Tuesday 16th of July 2024

shipping oil for europe from russia....

An armada of aging oil tankers is helping to keep Russian oil flowing. Hundreds of vessels are part of a “shadow fleet” that’s allowed the Kremlin to dodge Western sanctions over its war on Ukraine. Bloomberg set out to uncover the traders, intermediaries and investors that make up this network, and how they’re getting rich in the process.

The Shadow Fleet Fueling Russia’s War | Bloomberg Investigates




You can leave your cap on: G7’s oil embargo backfires, fueling Russia’s resilience

Western attempt to curb Moscow’s revenues from crude exports have had the opposite effect

Russian Market is a project by a financial blogger, Swiss journalist and political commentator based in Zurich. Follow him on X @runews


The G7 decision to impose a $60-per-barrel price cap on Russian oil aimed to curb Moscow’s revenue from natural resource exports. However, a closer look reveals unintended consequences that not only fail to hurt Russia but also provide new opportunities for global players. The Western assumption of its near-monopoly on maritime insurance being a means to enforce the price cap has proven flawed. Instead of crippling Russia’s financial standing, Moscow’s net oil revenues almost doubled.

Despite the G7’s efforts, Russia’s oil exports continue to thrive. Seaborne exports rose by 10% last month, reaching 3.37 million barrels a day, well above the pre-2022 average of 3.1 million. This, coupled with higher prices, challenges the effectiveness of the imposed cap. Moscow experienced a nearly twofold increase in revenue from crude sales between April and October. In October, Russia’s net oil revenues reached $11.3 billion, constituting 31% of the country’s total net budget revenue for the month, according to information from the Russian Finance Ministry.

The G7’s choice to set a minimum price at $60 a barrel has definitely backfired. Instead of hurting Russia, it establishes an artificial supporting floor for oil prices, making it challenging for prices to reach a true bottom during a demand crisis. By taking 4.5 million barrels a day out of the supply picture with a minimum price, the G7 is inadvertently supporting OPEC’s inclination to cut supply, potentially driving prices even higher.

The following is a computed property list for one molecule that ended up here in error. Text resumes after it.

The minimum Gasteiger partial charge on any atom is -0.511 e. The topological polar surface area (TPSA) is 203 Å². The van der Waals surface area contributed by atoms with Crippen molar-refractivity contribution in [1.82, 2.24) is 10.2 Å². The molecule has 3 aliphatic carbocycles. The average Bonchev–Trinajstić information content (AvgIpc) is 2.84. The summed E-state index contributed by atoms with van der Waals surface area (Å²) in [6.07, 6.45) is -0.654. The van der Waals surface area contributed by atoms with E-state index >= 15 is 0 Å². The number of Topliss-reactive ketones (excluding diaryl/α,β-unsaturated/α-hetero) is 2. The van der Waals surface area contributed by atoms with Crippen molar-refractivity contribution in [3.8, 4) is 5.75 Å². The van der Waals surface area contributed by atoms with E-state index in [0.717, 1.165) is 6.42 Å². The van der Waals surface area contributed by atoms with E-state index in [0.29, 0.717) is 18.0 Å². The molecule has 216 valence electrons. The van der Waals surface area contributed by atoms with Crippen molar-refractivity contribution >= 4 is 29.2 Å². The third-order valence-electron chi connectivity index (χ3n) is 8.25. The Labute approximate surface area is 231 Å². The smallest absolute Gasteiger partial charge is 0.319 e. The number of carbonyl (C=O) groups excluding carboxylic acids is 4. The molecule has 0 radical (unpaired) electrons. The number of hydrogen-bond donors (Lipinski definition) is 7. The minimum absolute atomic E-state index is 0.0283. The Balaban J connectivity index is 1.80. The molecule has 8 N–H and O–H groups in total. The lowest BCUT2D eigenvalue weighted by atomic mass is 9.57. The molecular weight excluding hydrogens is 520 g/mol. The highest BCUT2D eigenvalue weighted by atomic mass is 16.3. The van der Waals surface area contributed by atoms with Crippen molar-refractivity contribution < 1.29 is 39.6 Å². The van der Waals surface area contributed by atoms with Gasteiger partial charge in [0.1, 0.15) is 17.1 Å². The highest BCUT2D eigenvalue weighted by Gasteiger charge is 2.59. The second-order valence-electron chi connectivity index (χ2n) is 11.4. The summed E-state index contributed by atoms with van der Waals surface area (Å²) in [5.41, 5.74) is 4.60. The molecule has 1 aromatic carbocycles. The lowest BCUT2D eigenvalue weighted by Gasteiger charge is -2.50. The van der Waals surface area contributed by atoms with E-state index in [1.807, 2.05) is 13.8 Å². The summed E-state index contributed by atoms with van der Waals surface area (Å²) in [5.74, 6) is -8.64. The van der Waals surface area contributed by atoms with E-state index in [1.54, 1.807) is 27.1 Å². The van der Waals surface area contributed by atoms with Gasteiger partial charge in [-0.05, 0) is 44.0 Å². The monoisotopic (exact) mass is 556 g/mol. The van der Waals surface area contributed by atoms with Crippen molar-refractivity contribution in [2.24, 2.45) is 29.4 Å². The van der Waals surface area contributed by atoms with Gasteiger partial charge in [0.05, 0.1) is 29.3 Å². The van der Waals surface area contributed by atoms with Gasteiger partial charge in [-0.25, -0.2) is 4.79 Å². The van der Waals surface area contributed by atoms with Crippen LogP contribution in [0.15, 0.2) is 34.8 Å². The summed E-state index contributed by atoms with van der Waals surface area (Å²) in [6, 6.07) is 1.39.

By imposing caps on Russian oil prices, the G7 is unintentionally fostering a commodity super-cycle, increasing dependence on OPEC and Russia rather than decreasing it. The supposed weapon against Russia’s finances is being transformed into a tool strengthening the ties between developed economies and China and Russia.


READ MORE: https://www.rt.com/business/588741-russia-oil-cap-failure/


FREE JULIAN ASSANGE NOW.................






The US Treasury Department has called on the G7 to tighten control over the Russian oil trade amid Moscow’s growing shipments, Axios reported on Wednesday, citing a memo.

The G7 and EU countries imposed a price limit on Russian seaborne oil sales last year. The measure bans Western companies from providing insurance and other services to shipments of Russian crude unless the cargo is purchased at or below the $60-per-barrel price cap. Similar restrictions were introduced in February for exports of Russian petroleum products. The measures were intended to substantially reduce Moscow’s energy revenues.

“Russia invested in new shipping capacity that operates without Coalition services, creating more capacity for oil exports priced above the cap,” Deputy Treasury Secretary Wally Adeyemo wrote in the memorandum, which was sent to his counterparts in the coalition of G7 nations and Australia, according to Axios.

“We must adjust our approach to account for the new dynamic,” Adeyemo said.

According to the report, Russian crude oil prices in global markets rose to roughly $80 a barrel in September and October, partly due to Moscow’s investment in its alleged ‘shadow fleet’ of tankers, on which the price restrictions have limited traction.

A recent report from the Atlantic Council reportedly shows that around 70% of Russian oil shipping is now conducted by the ‘shadow fleet’, compared with less than 30% in January 2022.

READ MORE: Russian oil price cap has ‘largely failed’ – Politico

Axios noted increased enforcement activity towards Russian crude exports in recent weeks, with sanctions targeting several shippers. This is expected to be a key part of what Adeyemo calls phase II of the price cap, the news outlet added.

“We must reduce Russia’s profits through the following two channels: strengthening enforcement for the continued trade of Russian oil with Coalition services, and increasing the costs of Russia’s efforts to circumvent the cap,” the deputy Treasury secretary was quoted as saying in the memo to the G7.

A number of Western officials have admitted that the price cap is currently not working, as Moscow consistently sells its crude for more than the $60-a-barrel limit and its export revenues are higher than expected.